Population data were primarily collected form the Eurostat Urban Audit database44. The values include the number of residents in each city on the 1st of January of 2006, 2012, and 2018, and the yearly number of births and deaths from 2006 to 2018. Data from national statistical offices were used to fill the missing values and to double check the existing ones. Several corrections were made to the original database in this step. Throughout the paper, the term ‘growth’ indicates an increase in population, while the opposite trend is termed ‘shrinkage’. We did not set any threshold to define a ‘stable’ population, since an additional category would have complicated the description of the contributions of natural change and net migration.

Natural population change (N) was calculated as the difference between live births and deaths in the period between two reference years (Eq. 1, where bi and di respectively are the number of birth and deaths during year i, while α and ω denote the first and the last year of the analyzed period, respectively).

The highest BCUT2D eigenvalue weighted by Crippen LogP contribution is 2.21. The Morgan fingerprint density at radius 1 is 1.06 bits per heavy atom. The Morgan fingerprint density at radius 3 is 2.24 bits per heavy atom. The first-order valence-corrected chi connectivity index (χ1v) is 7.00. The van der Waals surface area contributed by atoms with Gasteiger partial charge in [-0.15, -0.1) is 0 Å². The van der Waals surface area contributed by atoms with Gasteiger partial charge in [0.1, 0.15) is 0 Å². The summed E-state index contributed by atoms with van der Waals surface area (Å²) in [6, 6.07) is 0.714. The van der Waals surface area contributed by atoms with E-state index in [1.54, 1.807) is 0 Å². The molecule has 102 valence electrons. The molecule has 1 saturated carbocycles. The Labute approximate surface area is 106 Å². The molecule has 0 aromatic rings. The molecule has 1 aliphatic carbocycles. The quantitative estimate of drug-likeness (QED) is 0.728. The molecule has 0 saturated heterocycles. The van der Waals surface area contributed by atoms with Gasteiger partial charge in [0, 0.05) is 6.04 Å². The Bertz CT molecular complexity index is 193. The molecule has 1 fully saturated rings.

$$N_{\left( {\omega - \alpha } \right)} = \mathop {\sum}\limits_{i = \alpha }^\omega {b_i} - \mathop {\sum}\limits_{i = \alpha }^\omega {d_i}$$
(1)

Net migration (M) was calculated as the difference between total population change and natural change during each period (Eq. 2, where P is total population), as commonly done when more detailed data are not available32.

$$M_{\left( {\omega - \alpha } \right)} = P_\omega - P_\alpha - N_{\left( {\omega - \alpha } \right)}$$
(2)

Residential area and related changes were retrieved from the Urban Atlas database, which provides comparable land use land cover maps of European cities and functional urban areas for the years 2006, 2012, and 2018. We calculated the total residential area of each city by selecting the polygons with land use codes from 11100 to 11300, and summing their area.

The analyses refer to the administrative boundaries of the city (‘core cities’ in the Eurostat’s definition). In the case of urban centers stretching beyond the administrative boundaries, the Urban Audit also identifies the so-called ‘greater cities’. Whenever both land use land cover and population data were available, we substituted administrative boundaries with the corresponding greater city boundaries. This was possible in 28 cases (Fig. 1). Demographic data for greater cities were reconstructed from national statistics by summing the values of all the local administrative units included within the greater city boundary.

Data analysis and visualization were performed in R v.4.0.380 and in QGIS v.3.16.10. We used the psych package81 for correlation analysis and the rpart package82 to create the regression trees.